Moldova - Country Commercial Guide
Selling to the Public Sector

Describes how major projects are secured and financed. Explains activities of the multilateral development banks in and other aid-funded projects.

Last published date: 2022-08-09

Selling to the Government

Virtually all Moldovan governmental agencies can conduct procurements.  All important acquisitions technically require competitive bidding with strict formal requirements that limit the extent of sole sourcing.  Public procurement procedures are overseen by the Public Procurement Agency.  The Agency publishes procurement announcements in an electronic bulletin that can be accessed online.

Since 2012, businesses have access to an electronic procurement system.  Virtually all procurements are conducted online through the MTender at platform at with the support of EBRD and local IT companies.  The e-platform for public procurement makes it easier for anyone interested to have access to public procurement notices and tender documentation.  First tested for small procurements, the platform was extended to encompass the entire range of procurements organized by public authorities.

The 2016 Law on Public Procurements aligned Moldovan governmental practices with the EU practices in accordance with the Moldova-EU Association Agreement and the WTO Agreement on Government Procurement.

Some domestic and foreign organizations have criticized Moldova’s public procurement practices for insufficient transparency.  The time allowed for preparing bids after the announcement of a tender is frequently short and documentation requirements, including translation into Romanian, can be onerous for companies not based in Moldova.  Also, budgetary constraints often limit the local government’s purchasing power.  Internationally financed public procurements are usually the most transparent and provide the best opportunities for U.S. companies.  International tenders organized by the World Bank, European Bank for Reconstruction and Development (EBRD), and other international organizations represent good opportunities.

U.S. companies bidding on Government tenders may also qualify for U.S. Government advocacy. A unit of the U.S. Commerce Department’s International Trade Administration, the Advocacy Center coordinates U.S. Government interagency advocacy efforts on behalf of U.S. exporters bidding on public sector contracts with international governments and government agencies. The Advocacy Center works closely with our network of the U.S. Commercial Service worldwide and inter-agency partners to ensure that exporters of U.S. products and services have the best possible chance of winning government contracts. Advocacy assistance can take many forms but often involves the U.S. Embassy or other U.S. Government agencies expressing support for the U.S. bidders directly to the foreign government. Consult Advocacy for Foreign Government Contracts for additional information.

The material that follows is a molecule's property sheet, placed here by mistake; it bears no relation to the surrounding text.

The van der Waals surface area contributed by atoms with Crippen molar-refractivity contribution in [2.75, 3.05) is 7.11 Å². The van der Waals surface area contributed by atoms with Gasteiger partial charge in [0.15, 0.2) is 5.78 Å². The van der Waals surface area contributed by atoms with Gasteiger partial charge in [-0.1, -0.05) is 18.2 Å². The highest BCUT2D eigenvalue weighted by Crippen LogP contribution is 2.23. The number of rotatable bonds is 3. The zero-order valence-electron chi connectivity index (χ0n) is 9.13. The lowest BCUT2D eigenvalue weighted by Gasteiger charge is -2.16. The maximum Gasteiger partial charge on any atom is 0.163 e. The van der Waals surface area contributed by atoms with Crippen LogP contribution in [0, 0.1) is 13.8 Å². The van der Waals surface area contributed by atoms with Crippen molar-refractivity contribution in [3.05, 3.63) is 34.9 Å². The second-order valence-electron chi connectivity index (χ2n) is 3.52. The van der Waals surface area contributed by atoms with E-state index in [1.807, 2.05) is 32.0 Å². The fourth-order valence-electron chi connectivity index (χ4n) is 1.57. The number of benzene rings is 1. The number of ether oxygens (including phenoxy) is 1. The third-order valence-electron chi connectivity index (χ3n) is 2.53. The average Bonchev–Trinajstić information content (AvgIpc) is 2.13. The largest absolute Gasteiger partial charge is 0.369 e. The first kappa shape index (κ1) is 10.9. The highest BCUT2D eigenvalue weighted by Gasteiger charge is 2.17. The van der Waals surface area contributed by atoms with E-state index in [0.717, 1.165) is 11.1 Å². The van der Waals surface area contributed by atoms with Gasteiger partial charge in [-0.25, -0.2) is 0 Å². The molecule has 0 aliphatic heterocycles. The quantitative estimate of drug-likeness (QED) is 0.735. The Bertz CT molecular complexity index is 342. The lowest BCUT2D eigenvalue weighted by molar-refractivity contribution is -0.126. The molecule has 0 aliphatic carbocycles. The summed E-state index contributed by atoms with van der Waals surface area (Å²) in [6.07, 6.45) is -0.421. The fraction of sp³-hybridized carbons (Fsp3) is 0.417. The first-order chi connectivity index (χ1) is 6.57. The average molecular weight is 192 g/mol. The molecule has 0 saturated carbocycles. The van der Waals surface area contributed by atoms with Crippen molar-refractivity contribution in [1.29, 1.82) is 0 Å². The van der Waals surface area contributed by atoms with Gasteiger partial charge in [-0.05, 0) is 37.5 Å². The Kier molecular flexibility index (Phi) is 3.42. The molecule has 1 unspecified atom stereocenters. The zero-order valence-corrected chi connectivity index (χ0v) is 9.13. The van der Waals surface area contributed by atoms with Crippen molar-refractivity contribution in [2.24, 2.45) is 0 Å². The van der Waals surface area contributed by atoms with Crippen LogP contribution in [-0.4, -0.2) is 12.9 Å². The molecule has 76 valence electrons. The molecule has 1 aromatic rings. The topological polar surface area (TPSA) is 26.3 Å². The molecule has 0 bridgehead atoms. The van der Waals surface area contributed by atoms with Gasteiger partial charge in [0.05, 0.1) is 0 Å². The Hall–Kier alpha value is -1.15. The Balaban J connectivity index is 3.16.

Financing of Projects

Moldova lacks a developed capital market.  Banks are the only domestic source of project financing.  However, interest rates are high, while the bulk of financing from banks is short-term.  Given the relatively small size of Moldova’s financing sector, a single bank may find itself under a great deal of pressure to provide lending for large projects.

Project financing is very limited unless implemented through subsidized loan programs that are funded by foreign governments and multilateral financial institutions, and are aimed at private business development.  Therefore, the role of international financial institutions such as the World Bank Group (International Bank for Reconstruction and Development IBRD, International Finance Corporation IFC and Multilateral Investment Guarantee Agency MIGA), the European Bank for Reconstruction and Development EBRD, and the European Investment Bank EIB to finance large projects is very important.

Multilateral Development Banks and Financing Government Sales. Price, payment terms, and financing can be a significant factor in winning a government contract. Many governments finance public works projects through borrowing from the Multilateral Development Banks (MDB). A helpful guide for working with the MDBs is the Trade Finance Guide. The U.S. Department of Commerce’s (USDOC) International Trade Administration (ITA) has a Foreign Commercial Service Officer stationed at each of the five different Multilateral Development Banks (MDBs): the African Development Bank; the Asian Development Bank; the European Bank for Reconstruction and Development; the Inter-American Development Bank; and the World Bank.

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